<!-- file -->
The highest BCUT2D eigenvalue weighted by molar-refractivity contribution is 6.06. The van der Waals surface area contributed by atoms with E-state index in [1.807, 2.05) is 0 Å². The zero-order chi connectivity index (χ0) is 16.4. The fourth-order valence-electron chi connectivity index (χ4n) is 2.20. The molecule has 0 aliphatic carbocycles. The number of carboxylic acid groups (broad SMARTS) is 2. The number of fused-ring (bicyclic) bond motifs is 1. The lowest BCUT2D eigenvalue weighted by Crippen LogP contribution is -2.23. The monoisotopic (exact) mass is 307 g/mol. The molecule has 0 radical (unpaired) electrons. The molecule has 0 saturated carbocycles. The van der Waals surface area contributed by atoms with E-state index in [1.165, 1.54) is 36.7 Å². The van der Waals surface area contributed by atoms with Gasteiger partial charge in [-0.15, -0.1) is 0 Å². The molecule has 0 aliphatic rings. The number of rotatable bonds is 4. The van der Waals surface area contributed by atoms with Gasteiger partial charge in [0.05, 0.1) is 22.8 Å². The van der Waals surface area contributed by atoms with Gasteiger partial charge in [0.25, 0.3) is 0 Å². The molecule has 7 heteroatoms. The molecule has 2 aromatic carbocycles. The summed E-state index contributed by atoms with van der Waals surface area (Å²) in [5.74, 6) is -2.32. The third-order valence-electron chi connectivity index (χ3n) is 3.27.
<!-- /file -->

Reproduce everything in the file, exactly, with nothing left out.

The highest BCUT2D eigenvalue weighted by molar-refractivity contribution is 6.06. The van der Waals surface area contributed by atoms with E-state index in [1.807, 2.05) is 0 Å². The zero-order chi connectivity index (χ0) is 16.4. The fourth-order valence-electron chi connectivity index (χ4n) is 2.20. The molecule has 0 aliphatic carbocycles. The number of carboxylic acid groups (broad SMARTS) is 2. The number of fused-ring (bicyclic) bond motifs is 1. The lowest BCUT2D eigenvalue weighted by Crippen LogP contribution is -2.23. The monoisotopic (exact) mass is 307 g/mol. The molecule has 0 radical (unpaired) electrons. The molecule has 0 saturated carbocycles. The van der Waals surface area contributed by atoms with E-state index in [1.165, 1.54) is 36.7 Å². The van der Waals surface area contributed by atoms with Gasteiger partial charge in [-0.15, -0.1) is 0 Å². The molecule has 0 aliphatic rings. The number of rotatable bonds is 4. The van der Waals surface area contributed by atoms with Gasteiger partial charge in [0.05, 0.1) is 22.8 Å². The van der Waals surface area contributed by atoms with Gasteiger partial charge in [0.25, 0.3) is 0 Å². The molecule has 7 heteroatoms. The molecule has 2 aromatic carbocycles. The summed E-state index contributed by atoms with van der Waals surface area (Å²) in [5.74, 6) is -2.32. The third-order valence-electron chi connectivity index (χ3n) is 3.27.